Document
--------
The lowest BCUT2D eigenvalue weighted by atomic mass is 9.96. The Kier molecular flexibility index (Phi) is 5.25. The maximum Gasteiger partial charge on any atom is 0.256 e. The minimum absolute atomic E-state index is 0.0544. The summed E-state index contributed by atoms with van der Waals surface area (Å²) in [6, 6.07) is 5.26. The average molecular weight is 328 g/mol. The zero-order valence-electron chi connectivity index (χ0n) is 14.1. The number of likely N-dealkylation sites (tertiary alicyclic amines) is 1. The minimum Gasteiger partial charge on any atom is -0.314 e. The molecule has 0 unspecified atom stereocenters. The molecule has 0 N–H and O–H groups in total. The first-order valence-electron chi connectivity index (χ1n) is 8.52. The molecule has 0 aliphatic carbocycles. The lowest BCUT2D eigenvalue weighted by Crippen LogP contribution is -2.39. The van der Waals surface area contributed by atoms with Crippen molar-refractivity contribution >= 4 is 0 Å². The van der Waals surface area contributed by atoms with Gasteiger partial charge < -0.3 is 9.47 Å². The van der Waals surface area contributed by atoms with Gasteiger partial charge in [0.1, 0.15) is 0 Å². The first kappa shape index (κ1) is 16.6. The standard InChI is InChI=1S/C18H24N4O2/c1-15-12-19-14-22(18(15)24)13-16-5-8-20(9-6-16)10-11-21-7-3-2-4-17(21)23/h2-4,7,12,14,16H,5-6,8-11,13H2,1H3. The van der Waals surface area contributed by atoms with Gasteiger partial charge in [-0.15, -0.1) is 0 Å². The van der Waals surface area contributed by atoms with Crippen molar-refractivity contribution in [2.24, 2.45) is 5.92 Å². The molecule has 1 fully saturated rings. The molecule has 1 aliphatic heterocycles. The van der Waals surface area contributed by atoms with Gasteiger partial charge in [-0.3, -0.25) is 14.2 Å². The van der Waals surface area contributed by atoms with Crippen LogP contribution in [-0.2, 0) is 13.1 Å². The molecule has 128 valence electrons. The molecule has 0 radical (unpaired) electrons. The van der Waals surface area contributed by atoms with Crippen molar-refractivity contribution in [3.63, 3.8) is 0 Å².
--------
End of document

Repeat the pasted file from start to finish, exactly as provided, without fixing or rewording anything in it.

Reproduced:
The lowest BCUT2D eigenvalue weighted by atomic mass is 9.96. The Kier molecular flexibility index (Phi) is 5.25. The maximum Gasteiger partial charge on any atom is 0.256 e. The minimum absolute atomic E-state index is 0.0544. The summed E-state index contributed by atoms with van der Waals surface area (Å²) in [6, 6.07) is 5.26. The average molecular weight is 328 g/mol. The zero-order valence-electron chi connectivity index (χ0n) is 14.1. The number of likely N-dealkylation sites (tertiary alicyclic amines) is 1. The minimum Gasteiger partial charge on any atom is -0.314 e. The molecule has 0 unspecified atom stereocenters. The molecule has 0 N–H and O–H groups in total. The first-order valence-electron chi connectivity index (χ1n) is 8.52. The molecule has 0 aliphatic carbocycles. The lowest BCUT2D eigenvalue weighted by Crippen LogP contribution is -2.39. The van der Waals surface area contributed by atoms with Crippen molar-refractivity contribution >= 4 is 0 Å². The van der Waals surface area contributed by atoms with Gasteiger partial charge < -0.3 is 9.47 Å². The van der Waals surface area contributed by atoms with Gasteiger partial charge in [0.1, 0.15) is 0 Å². The first kappa shape index (κ1) is 16.6. The standard InChI is InChI=1S/C18H24N4O2/c1-15-12-19-14-22(18(15)24)13-16-5-8-20(9-6-16)10-11-21-7-3-2-4-17(21)23/h2-4,7,12,14,16H,5-6,8-11,13H2,1H3. The van der Waals surface area contributed by atoms with Gasteiger partial charge in [-0.15, -0.1) is 0 Å². The van der Waals surface area contributed by atoms with Crippen molar-refractivity contribution in [2.24, 2.45) is 5.92 Å². The molecule has 1 fully saturated rings. The molecule has 1 aliphatic heterocycles. The van der Waals surface area contributed by atoms with Gasteiger partial charge in [-0.3, -0.25) is 14.2 Å². The van der Waals surface area contributed by atoms with Crippen LogP contribution in [-0.2, 0) is 13.1 Å². The molecule has 128 valence electrons. The molecule has 0 radical (unpaired) electrons. The van der Waals surface area contributed by atoms with Crippen molar-refractivity contribution in [3.63, 3.8) is 0 Å².